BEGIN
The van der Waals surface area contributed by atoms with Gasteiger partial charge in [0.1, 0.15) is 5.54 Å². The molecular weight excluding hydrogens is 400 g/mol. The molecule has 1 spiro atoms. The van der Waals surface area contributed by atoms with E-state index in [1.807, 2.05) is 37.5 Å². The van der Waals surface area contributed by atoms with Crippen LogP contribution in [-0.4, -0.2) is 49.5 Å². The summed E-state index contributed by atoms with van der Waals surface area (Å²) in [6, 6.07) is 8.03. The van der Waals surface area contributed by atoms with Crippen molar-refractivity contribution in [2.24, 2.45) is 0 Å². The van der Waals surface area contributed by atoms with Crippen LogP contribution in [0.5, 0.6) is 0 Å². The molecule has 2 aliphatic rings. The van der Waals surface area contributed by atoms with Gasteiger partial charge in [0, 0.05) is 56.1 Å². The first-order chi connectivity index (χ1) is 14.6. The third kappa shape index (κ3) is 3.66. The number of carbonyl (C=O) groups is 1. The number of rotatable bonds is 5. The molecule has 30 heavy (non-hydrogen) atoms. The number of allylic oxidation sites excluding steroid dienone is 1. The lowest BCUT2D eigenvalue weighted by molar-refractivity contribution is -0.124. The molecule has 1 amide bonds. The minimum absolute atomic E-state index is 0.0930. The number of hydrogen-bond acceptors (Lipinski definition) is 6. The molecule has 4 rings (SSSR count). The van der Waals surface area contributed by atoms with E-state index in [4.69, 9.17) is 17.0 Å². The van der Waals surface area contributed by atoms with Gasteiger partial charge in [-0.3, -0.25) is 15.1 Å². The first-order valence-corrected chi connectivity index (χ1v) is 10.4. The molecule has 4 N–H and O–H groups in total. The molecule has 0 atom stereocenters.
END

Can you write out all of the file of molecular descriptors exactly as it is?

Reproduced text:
The van der Waals surface area contributed by atoms with Gasteiger partial charge in [0.1, 0.15) is 5.54 Å². The molecular weight excluding hydrogens is 400 g/mol. The molecule has 1 spiro atoms. The van der Waals surface area contributed by atoms with E-state index in [1.807, 2.05) is 37.5 Å². The van der Waals surface area contributed by atoms with Crippen LogP contribution in [-0.4, -0.2) is 49.5 Å². The summed E-state index contributed by atoms with van der Waals surface area (Å²) in [6, 6.07) is 8.03. The van der Waals surface area contributed by atoms with Crippen molar-refractivity contribution in [2.24, 2.45) is 0 Å². The van der Waals surface area contributed by atoms with Crippen LogP contribution in [0.5, 0.6) is 0 Å². The molecule has 2 aliphatic rings. The van der Waals surface area contributed by atoms with Gasteiger partial charge in [0, 0.05) is 56.1 Å². The first-order chi connectivity index (χ1) is 14.6. The third kappa shape index (κ3) is 3.66. The number of carbonyl (C=O) groups is 1. The number of rotatable bonds is 5. The molecule has 30 heavy (non-hydrogen) atoms. The number of allylic oxidation sites excluding steroid dienone is 1. The lowest BCUT2D eigenvalue weighted by molar-refractivity contribution is -0.124. The molecule has 1 amide bonds. The minimum absolute atomic E-state index is 0.0930. The number of hydrogen-bond acceptors (Lipinski definition) is 6. The molecule has 4 rings (SSSR count). The van der Waals surface area contributed by atoms with E-state index in [4.69, 9.17) is 17.0 Å². The van der Waals surface area contributed by atoms with Gasteiger partial charge in [-0.3, -0.25) is 15.1 Å². The first-order valence-corrected chi connectivity index (χ1v) is 10.4. The molecule has 4 N–H and O–H groups in total. The molecule has 0 atom stereocenters.